Public Safety

Newly disclosed phone call leads to break in 20-year-old Johnson County murder case

Cold Justice TV show looks into killing of Susan Kersten 20 years ago

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Steven Klein is escorted out by John Bruzek (left) and Quint Meyerdirk (right) during Klein's Bond Review Hearing at the
Steven Klein is escorted out by John Bruzek (left) and Quint Meyerdirk (right) during Klein's Bond Review Hearing at the Johnson City Courthouse in Iowa City Friday, August 21. Klein was charged with first degree murder for the death of his former girlfriend Susan Kersten in September of 1995. (Andy Abeyta/The Gazette)
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IOWA CITY — Recollections of a phone call the night Susan Kersten was killed two decades ago — publicly revealed for the first time Friday night on a television show — clinched the case investigators had been assembling for years against Steven Klein, leading to last month’s arrest of the former boyfriend.

Working with local authorities, the cast of Cold Justice helped track down witnesses last month to interview them again after the unsolved 1995 homicide case was resurrected. Ten days after the crew arrived to help officials, Klein, 54, was arrested July 17.

Although he faces a first-degree murder charge and is held at the Johnson County Jail on $1 million bail, the new evidence the Cold Justice crew helped uncover weeks ago was not publicly disclosed until the show aired Friday night.

That gap led Klein’s defense attorneys last week to lambaste the show in court papers and, earlier Friday, express frustration.

“This is a 20-year-old case and the state flat out does not want to share what new evidence they have,” Quint Meyerdirk, one of Klein’s attorneys, said during a court hearing. “If there is new evidence, show it. The citizens of this county have a right. My client has a right, Show it … we should know what the new evidence is.”

That evidence, as laid out hours later on the nationally broadcast TNT program, centers on the apparently recently discovered recollections of Pam Tompkins, a cousin of the 38-year-old victim.

Tompkins told investigators she had called Kersten about 8 p.m. Sept. 24, 1995 — the night of the killing. According to the TV broadcast, Kersten was in her mobile home with Klein when Tompkins said she heard shouting over the phone and the line went dead.

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One of the TV program’s main personalities, former prosecutor Kelly Siegler, said that revelation caused investigators to change the timeline of the killing to be about an hour earlier than they had thought for years.

And that, in turn, made them rule out another man — a neighbor of Kersten’s — who also was under scrutiny.

In 1995, authorities found Kersten’s body in a burning car that had been driven off a road and left in a field near Iowa City. Authorities soon determined she died from several blows to the head — not the fire.

According to authorities at the time, Klein was a person of interest for nearly 20 years. It had not been publicly revealed that another man also was being looked at in some detail. Siegler, on the broadcast, called Klein and the other man “strong suspects.”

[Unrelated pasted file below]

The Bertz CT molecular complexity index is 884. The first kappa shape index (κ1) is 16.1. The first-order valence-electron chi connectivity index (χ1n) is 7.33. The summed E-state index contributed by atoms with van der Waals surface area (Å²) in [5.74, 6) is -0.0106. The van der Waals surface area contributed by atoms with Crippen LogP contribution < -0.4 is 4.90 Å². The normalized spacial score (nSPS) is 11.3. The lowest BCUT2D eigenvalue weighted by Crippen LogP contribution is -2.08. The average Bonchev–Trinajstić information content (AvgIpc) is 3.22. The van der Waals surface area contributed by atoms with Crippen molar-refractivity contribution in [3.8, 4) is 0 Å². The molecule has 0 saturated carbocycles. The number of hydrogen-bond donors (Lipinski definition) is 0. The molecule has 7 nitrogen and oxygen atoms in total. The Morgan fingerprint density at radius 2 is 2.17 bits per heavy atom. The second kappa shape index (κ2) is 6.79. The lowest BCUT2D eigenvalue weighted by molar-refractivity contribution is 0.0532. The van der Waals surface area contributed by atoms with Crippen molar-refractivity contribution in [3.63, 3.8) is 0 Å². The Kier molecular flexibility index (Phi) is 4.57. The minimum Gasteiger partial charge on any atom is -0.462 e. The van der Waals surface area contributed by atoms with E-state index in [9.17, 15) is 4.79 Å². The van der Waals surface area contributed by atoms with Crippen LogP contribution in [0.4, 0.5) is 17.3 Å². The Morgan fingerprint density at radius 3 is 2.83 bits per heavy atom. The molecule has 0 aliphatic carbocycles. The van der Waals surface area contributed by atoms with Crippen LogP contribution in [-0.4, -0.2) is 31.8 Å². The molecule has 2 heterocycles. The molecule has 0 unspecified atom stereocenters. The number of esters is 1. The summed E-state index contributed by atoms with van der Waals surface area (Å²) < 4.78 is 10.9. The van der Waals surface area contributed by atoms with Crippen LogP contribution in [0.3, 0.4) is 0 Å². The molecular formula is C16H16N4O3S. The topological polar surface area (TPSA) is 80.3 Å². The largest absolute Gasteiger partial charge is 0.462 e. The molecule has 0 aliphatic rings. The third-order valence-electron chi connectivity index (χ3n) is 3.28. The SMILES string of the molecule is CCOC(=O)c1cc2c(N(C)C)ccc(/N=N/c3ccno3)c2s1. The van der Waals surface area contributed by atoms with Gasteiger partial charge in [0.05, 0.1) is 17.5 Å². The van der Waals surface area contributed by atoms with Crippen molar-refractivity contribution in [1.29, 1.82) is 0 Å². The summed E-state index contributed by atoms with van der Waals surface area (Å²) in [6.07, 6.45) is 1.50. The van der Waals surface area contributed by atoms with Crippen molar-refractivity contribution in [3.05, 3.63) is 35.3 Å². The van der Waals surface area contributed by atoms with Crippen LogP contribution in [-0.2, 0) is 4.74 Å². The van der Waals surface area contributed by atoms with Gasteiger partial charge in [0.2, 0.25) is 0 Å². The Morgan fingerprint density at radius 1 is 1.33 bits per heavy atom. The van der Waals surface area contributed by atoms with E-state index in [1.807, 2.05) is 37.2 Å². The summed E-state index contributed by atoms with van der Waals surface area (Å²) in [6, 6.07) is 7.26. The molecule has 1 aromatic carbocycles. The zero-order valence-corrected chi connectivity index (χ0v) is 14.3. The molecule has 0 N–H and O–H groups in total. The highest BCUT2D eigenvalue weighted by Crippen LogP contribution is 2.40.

The broadcast featured interviews with people who knew both men, although in many instances it gave only their first names or no names at all. At one point, Siegler led authorities inside a mobile home on the lot where Kersten had lived near Iowa City to re-enact the crime — even though there is a different mobile home there now.

Siegler said on the broadcast that blood stains found on a recliner in the original mobile home — and a phone cord that appeared to have been yanked from the wall — led her to believe the killing had happened there.

A former girlfriend of Klein’s also recounted on the show what she described as a chilling conversation with him years earlier — that he knew how to cover up a crime by putting some sort of chemical on a car and torching it, along with the evidence.

Questioning the role of the TV show, a defense attorney for Klein tried Friday afternoon during a court hearing to get his client released from jail.

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In addressing Judge Chad Kepros, attorney Meyerdirk argued that “nothing has changed” in 20 years and that $1 million bail is a “made up number” a vast majority of Iowans couldn’t pay. He said his client is not a flight risk or a danger to the community.

“He stuck around for 20 years, nothing has changed, nothing whatsoever,” he said.

In a rebuttal, Johnson County Attorney Janet Lyness said the only issue they were discussing on Friday was Klein’s bail — and she did not divulge additional information about the case.

She pointed to Klein’s extensive criminal record and the nature of the murder as reason to maintain his bail.

“He is somebody who is a danger to the community,” Lyness said. “He is now charged with murder in the first degree. That alone is reason for the court to retain a high bond.”

She added, “A lot of people were investigated. That doesn’t mean there was a reason to flee. Now that he has been charged, there is a great reason to flee.”

Kepros said he will rule on the matter later.

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